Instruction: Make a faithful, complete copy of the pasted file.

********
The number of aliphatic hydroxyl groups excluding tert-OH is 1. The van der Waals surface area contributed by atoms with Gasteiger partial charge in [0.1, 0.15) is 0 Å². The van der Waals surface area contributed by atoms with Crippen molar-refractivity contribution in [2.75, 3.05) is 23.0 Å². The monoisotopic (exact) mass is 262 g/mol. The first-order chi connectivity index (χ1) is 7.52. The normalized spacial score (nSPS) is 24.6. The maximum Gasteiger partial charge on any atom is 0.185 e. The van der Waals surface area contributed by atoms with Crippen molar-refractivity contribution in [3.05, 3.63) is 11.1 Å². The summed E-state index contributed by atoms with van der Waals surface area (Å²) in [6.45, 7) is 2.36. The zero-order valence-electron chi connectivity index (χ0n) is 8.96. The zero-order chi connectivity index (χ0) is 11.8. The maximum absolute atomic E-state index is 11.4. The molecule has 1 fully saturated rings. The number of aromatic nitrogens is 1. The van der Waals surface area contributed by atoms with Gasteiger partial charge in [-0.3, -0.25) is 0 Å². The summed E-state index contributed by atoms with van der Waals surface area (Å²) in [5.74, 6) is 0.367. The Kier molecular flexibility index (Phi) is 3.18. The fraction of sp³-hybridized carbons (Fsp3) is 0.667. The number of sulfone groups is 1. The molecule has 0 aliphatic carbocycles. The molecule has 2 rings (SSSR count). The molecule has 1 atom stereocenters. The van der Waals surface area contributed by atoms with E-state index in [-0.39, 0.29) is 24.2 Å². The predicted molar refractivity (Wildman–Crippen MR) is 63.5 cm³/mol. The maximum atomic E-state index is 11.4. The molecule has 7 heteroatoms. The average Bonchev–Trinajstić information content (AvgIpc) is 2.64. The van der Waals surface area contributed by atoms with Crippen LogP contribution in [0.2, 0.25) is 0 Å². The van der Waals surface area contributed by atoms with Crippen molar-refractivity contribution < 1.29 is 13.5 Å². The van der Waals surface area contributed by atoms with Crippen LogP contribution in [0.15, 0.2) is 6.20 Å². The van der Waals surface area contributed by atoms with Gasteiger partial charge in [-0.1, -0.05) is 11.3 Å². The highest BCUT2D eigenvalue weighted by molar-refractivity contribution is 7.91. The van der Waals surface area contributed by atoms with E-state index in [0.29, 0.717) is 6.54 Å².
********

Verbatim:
The number of aliphatic hydroxyl groups excluding tert-OH is 1. The van der Waals surface area contributed by atoms with Gasteiger partial charge in [0.1, 0.15) is 0 Å². The van der Waals surface area contributed by atoms with Crippen molar-refractivity contribution in [2.75, 3.05) is 23.0 Å². The monoisotopic (exact) mass is 262 g/mol. The first-order chi connectivity index (χ1) is 7.52. The normalized spacial score (nSPS) is 24.6. The maximum Gasteiger partial charge on any atom is 0.185 e. The van der Waals surface area contributed by atoms with Crippen molar-refractivity contribution in [3.05, 3.63) is 11.1 Å². The summed E-state index contributed by atoms with van der Waals surface area (Å²) in [6.45, 7) is 2.36. The zero-order valence-electron chi connectivity index (χ0n) is 8.96. The zero-order chi connectivity index (χ0) is 11.8. The maximum absolute atomic E-state index is 11.4. The molecule has 1 fully saturated rings. The number of aromatic nitrogens is 1. The van der Waals surface area contributed by atoms with Gasteiger partial charge in [-0.3, -0.25) is 0 Å². The summed E-state index contributed by atoms with van der Waals surface area (Å²) in [5.74, 6) is 0.367. The Kier molecular flexibility index (Phi) is 3.18. The fraction of sp³-hybridized carbons (Fsp3) is 0.667. The number of sulfone groups is 1. The molecule has 0 aliphatic carbocycles. The molecule has 2 rings (SSSR count). The molecule has 1 atom stereocenters. The van der Waals surface area contributed by atoms with E-state index in [-0.39, 0.29) is 24.2 Å². The predicted molar refractivity (Wildman–Crippen MR) is 63.5 cm³/mol. The maximum atomic E-state index is 11.4. The molecule has 7 heteroatoms. The average Bonchev–Trinajstić information content (AvgIpc) is 2.64. The van der Waals surface area contributed by atoms with Crippen LogP contribution in [0.2, 0.25) is 0 Å². The van der Waals surface area contributed by atoms with Crippen molar-refractivity contribution < 1.29 is 13.5 Å². The van der Waals surface area contributed by atoms with Crippen LogP contribution in [0.15, 0.2) is 6.20 Å². The van der Waals surface area contributed by atoms with Gasteiger partial charge in [-0.1, -0.05) is 11.3 Å². The highest BCUT2D eigenvalue weighted by molar-refractivity contribution is 7.91. The van der Waals surface area contributed by atoms with E-state index in [0.29, 0.717) is 6.54 Å².